Urban Transition Project

Technical Documentation >> Making Maps with ED descriptions

In the case of one city we were able to rely on a single existing source: the City of Philadelphia, where a staff person at The Free Library of Philadelphia had already mapped enumeration districts in 1880. Otherwise the simplest case is when the ED boundaries are available from the historical record and make no reference to unknown political boundaries. ED descriptions are available with full details for the following cities: Albany, Atlanta, Baltimore, Boston, Chicago, Detroit, Indianapolis, Kansas City, Minneapolis, Nashville, New Orleans, New York, Omaha, Providence, Rochester, St. Louis, St. Paul, and Washington, DC. In many cities the District Supervisors defined the boundaries of enumeration districts using wards or other political units, making it necessary to find maps or descriptions of those to proceed. EDs were identified by ward and precinct in several cities where we were able to determine these political boundaries. This was the case of Brooklyn, Charleston, Louisville, and Memphis

The descriptions of most enumeration districts are short, simple lists of the streets bounding the districts, or they name the streets used to divide a ward or precinct. For example, the boundaries of EDs in St. Louis could be drawn directly onto a georeferenced historical street map, as illustrated here.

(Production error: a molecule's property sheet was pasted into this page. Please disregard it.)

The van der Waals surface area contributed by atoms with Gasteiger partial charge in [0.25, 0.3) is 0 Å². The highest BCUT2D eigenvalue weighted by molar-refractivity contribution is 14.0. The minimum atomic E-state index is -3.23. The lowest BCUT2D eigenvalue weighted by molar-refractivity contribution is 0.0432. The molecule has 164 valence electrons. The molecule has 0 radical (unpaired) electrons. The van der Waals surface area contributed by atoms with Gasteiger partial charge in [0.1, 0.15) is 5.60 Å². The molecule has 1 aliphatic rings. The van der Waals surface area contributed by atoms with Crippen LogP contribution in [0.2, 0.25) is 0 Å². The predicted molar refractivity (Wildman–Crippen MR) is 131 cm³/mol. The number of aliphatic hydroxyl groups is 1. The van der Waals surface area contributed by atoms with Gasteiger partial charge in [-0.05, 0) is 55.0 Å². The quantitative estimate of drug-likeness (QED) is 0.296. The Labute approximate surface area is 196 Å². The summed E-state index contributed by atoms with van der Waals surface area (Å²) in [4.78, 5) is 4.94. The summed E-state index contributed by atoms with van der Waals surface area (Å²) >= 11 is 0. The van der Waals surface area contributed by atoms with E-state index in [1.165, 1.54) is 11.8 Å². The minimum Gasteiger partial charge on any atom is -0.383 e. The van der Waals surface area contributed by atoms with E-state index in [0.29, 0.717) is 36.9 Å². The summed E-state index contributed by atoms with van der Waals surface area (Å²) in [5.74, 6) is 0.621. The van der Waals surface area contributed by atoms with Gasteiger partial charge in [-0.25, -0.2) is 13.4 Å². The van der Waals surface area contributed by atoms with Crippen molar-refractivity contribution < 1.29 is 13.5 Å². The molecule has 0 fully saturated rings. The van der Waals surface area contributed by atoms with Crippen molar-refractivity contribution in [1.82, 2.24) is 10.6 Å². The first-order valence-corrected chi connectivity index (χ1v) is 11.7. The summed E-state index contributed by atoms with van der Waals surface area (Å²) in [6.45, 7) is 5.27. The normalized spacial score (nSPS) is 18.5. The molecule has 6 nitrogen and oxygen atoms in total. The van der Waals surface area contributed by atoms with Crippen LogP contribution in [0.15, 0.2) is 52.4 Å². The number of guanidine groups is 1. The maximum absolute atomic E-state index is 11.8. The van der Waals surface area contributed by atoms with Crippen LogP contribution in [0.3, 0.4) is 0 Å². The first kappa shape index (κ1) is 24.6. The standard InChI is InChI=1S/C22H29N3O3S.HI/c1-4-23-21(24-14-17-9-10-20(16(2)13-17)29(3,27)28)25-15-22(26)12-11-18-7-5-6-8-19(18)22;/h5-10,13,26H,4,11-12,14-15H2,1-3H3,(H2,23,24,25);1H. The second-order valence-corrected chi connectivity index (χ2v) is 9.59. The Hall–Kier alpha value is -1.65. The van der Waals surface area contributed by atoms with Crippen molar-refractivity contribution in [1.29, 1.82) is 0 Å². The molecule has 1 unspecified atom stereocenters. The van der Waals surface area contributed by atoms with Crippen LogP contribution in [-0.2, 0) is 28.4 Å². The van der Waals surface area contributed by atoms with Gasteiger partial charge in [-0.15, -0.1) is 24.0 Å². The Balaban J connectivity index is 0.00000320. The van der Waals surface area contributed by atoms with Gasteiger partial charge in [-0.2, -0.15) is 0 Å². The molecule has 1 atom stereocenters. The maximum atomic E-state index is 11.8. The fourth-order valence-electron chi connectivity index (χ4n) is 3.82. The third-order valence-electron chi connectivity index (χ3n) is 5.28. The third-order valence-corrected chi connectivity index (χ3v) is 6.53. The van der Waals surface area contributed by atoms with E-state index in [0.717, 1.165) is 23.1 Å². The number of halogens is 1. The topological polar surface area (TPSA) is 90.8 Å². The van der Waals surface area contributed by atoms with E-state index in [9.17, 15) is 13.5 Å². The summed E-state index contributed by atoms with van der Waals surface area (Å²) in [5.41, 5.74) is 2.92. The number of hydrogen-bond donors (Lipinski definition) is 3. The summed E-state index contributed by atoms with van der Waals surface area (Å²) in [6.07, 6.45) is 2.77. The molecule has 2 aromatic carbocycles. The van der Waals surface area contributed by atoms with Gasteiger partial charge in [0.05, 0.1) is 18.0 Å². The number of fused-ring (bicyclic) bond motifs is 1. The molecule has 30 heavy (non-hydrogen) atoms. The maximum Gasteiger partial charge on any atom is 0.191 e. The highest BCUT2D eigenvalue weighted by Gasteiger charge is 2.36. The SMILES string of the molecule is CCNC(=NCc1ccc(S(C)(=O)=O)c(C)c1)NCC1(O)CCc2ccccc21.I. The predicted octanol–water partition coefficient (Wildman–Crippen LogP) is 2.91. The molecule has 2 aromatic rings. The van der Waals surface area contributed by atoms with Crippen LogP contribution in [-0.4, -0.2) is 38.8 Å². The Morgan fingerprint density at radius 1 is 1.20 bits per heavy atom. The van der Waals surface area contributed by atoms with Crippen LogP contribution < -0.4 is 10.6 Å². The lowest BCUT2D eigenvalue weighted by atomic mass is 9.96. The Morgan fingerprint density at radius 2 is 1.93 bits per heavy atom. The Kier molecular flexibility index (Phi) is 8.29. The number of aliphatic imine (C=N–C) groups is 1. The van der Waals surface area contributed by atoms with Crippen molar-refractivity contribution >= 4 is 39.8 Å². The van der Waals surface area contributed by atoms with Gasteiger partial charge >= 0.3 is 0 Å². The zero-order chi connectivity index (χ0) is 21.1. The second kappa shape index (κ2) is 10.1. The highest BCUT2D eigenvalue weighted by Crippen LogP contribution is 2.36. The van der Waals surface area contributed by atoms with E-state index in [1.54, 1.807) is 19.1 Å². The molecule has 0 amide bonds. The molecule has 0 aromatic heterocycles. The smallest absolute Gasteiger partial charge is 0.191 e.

Enumeration Districts in a portion of St. Louis,
drawn onto a georeferenced historical street map

To add these boundaries to a contemporary TIGER file required first that we establish the actual 1880 boundaries of the city.  We began with the county-level boundary files developed the National Historical GIS Project.  Some large cities occupy their entire home county or counties (Philadelphia, New York City, Baltimore, and St. Louis).  Others occupy some portion of a larger political entity, and our task was to identify this area.  The current city boundary is a useful reference when the city has not annexed large areas since the 1880 census.  In most cases, though, the outer boundaries had to be approximated using a carefully georeferenced historical map combined with modern details such as street and rivers.

The resulting TIGER-referenced city area was divided into EDs following the description of street boundaries. However in this case instead of following street on a historical map, we used contemporary TIGER street lines and water features. Sometimes, as when there was no TIGER line to identify a boundary, the boundary was drawn as an approximation.